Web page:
❑First of all, the reason you made an appointment is because on their website is the clinic’s Skins of Color Acknowledgement. They promptly recognize and commit to reparations from Western medicine’s racist, whitewashed historical and present practices. (You may arrive at the office a little SUS–as the kids say–and that’s okay. Our bodies are good at guarding us. Can you gulp water and exhale as you walk in? Text me; if you want, I can meet you there.)
❑The receptionist maintains eye contact, warm, genuine. They don’t wide-eye, gaze down or stare sideways at our skin.
❑They thoughtfully considered our skin history before we arrived. They offer us a prepared soothing drink made from safe-for-us plant medicines. For me, it’s coconut water, tamarind juice, bayabas (guava) leaf tea.
❑We are shown a buffet of lotions and ointments, and we are trusted to choose the exact ones that work (for now—this is a rotating sitch based on weather, allergens, triggers).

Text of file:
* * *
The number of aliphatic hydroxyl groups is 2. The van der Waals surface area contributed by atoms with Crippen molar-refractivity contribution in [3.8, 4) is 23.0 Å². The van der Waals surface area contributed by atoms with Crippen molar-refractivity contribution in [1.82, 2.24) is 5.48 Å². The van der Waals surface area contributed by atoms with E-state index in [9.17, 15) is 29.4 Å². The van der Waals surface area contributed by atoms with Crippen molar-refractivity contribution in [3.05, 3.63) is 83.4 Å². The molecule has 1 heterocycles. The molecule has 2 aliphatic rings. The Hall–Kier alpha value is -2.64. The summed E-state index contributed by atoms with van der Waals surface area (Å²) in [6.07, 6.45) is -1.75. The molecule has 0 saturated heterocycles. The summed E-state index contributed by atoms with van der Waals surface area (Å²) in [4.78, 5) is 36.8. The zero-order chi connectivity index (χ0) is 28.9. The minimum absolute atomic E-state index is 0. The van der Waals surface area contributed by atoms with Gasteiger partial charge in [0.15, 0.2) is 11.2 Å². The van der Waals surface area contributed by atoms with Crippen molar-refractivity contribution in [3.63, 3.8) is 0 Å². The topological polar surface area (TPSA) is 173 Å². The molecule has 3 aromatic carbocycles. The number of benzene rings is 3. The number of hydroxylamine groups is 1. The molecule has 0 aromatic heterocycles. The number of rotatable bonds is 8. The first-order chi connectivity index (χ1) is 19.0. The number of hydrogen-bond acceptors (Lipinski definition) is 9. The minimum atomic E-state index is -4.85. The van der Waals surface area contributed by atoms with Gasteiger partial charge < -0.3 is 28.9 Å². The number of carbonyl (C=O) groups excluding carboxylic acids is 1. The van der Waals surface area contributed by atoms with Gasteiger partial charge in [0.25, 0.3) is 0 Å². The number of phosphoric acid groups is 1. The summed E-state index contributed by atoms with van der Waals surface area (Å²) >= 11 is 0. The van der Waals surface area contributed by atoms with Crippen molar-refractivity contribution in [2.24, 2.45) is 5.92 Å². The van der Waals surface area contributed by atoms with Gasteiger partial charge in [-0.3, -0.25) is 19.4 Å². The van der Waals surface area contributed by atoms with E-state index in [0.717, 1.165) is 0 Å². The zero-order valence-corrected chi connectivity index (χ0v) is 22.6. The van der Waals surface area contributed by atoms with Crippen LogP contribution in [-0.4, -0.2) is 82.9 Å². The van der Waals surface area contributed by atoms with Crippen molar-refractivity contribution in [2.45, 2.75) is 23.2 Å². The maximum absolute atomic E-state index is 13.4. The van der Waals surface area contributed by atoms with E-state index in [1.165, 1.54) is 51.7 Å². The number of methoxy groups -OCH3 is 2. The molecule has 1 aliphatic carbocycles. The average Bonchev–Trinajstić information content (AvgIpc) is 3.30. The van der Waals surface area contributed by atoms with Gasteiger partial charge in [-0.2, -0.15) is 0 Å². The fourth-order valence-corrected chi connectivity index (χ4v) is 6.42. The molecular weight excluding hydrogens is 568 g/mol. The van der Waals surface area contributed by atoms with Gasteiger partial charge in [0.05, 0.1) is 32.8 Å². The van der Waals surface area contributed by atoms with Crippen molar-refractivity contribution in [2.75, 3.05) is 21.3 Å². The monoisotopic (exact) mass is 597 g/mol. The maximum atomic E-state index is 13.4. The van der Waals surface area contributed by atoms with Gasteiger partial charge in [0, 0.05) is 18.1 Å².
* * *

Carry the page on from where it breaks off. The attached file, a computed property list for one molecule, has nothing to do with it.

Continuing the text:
❑Our treatment room is set to the climate best for our skin needs. For me, tropical climate: humid air, thickly fragrant with sweet banana leaves and Philippine jasmine, the sampaguita flower. (Big, frizzy hair is a default here!)
❑Instead of abstract art on the walls, there are photos of all ages and skin conditions reflecting us: rashy, brown, gap-toothed, freckled, peeling, black, wrinkled, rosy, plaqued, scarred, beloved.
❑With consent, we are touched gently “where it hurts,” not man-handled like a specimen or a thing with cooties. Here, they, “move at the speed of trust.” Whenever we want, and for as long as it feels good, we are hugged.
❑We rest on a warm amethyst bed, and acupuncture needles are applied to move, to release stuck or unstimulated chi—some ancestral energies waiting to be unblocked. If we need the sun’s healing (without the damaging UV) we glow underneath light therapy panels while our weary chi flickers, flutters and flows.